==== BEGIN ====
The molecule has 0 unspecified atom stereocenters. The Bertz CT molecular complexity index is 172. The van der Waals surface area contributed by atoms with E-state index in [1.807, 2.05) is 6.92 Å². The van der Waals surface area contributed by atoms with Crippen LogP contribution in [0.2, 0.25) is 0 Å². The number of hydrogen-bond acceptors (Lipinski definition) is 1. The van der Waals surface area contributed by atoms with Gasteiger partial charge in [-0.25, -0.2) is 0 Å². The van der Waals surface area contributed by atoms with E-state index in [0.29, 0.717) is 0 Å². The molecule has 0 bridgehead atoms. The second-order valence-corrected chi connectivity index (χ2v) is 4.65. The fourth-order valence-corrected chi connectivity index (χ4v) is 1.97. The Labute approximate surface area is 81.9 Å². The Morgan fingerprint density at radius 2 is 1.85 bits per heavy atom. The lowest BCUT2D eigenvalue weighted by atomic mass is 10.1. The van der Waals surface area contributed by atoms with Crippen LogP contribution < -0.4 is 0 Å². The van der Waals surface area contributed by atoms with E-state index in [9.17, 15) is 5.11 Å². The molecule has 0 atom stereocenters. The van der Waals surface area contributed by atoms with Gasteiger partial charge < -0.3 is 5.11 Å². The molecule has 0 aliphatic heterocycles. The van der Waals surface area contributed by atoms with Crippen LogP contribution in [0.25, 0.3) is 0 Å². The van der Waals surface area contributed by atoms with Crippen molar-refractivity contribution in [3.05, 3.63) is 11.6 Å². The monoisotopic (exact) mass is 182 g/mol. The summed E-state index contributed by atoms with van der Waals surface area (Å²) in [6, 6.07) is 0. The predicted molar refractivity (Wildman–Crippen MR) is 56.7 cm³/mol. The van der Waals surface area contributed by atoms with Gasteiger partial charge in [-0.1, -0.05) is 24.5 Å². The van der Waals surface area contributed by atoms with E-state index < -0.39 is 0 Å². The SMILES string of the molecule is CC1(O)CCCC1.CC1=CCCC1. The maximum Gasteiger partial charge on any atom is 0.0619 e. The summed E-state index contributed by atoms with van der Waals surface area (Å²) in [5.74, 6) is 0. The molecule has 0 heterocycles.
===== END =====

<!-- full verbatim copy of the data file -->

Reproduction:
The molecule has 0 unspecified atom stereocenters. The Bertz CT molecular complexity index is 172. The van der Waals surface area contributed by atoms with E-state index in [1.807, 2.05) is 6.92 Å². The van der Waals surface area contributed by atoms with Crippen LogP contribution in [0.2, 0.25) is 0 Å². The number of hydrogen-bond acceptors (Lipinski definition) is 1. The van der Waals surface area contributed by atoms with Gasteiger partial charge in [-0.25, -0.2) is 0 Å². The van der Waals surface area contributed by atoms with E-state index in [0.29, 0.717) is 0 Å². The molecule has 0 bridgehead atoms. The second-order valence-corrected chi connectivity index (χ2v) is 4.65. The fourth-order valence-corrected chi connectivity index (χ4v) is 1.97. The Labute approximate surface area is 81.9 Å². The Morgan fingerprint density at radius 2 is 1.85 bits per heavy atom. The lowest BCUT2D eigenvalue weighted by atomic mass is 10.1. The van der Waals surface area contributed by atoms with Crippen LogP contribution < -0.4 is 0 Å². The van der Waals surface area contributed by atoms with E-state index in [9.17, 15) is 5.11 Å². The molecule has 0 atom stereocenters. The van der Waals surface area contributed by atoms with Gasteiger partial charge < -0.3 is 5.11 Å². The molecule has 0 aliphatic heterocycles. The van der Waals surface area contributed by atoms with Crippen LogP contribution in [0.25, 0.3) is 0 Å². The van der Waals surface area contributed by atoms with Crippen molar-refractivity contribution in [3.05, 3.63) is 11.6 Å². The monoisotopic (exact) mass is 182 g/mol. The summed E-state index contributed by atoms with van der Waals surface area (Å²) in [6, 6.07) is 0. The predicted molar refractivity (Wildman–Crippen MR) is 56.7 cm³/mol. The van der Waals surface area contributed by atoms with Gasteiger partial charge in [-0.1, -0.05) is 24.5 Å². The van der Waals surface area contributed by atoms with E-state index < -0.39 is 0 Å². The SMILES string of the molecule is CC1(O)CCCC1.CC1=CCCC1. The maximum Gasteiger partial charge on any atom is 0.0619 e. The summed E-state index contributed by atoms with van der Waals surface area (Å²) in [5.74, 6) is 0. The molecule has 0 heterocycles.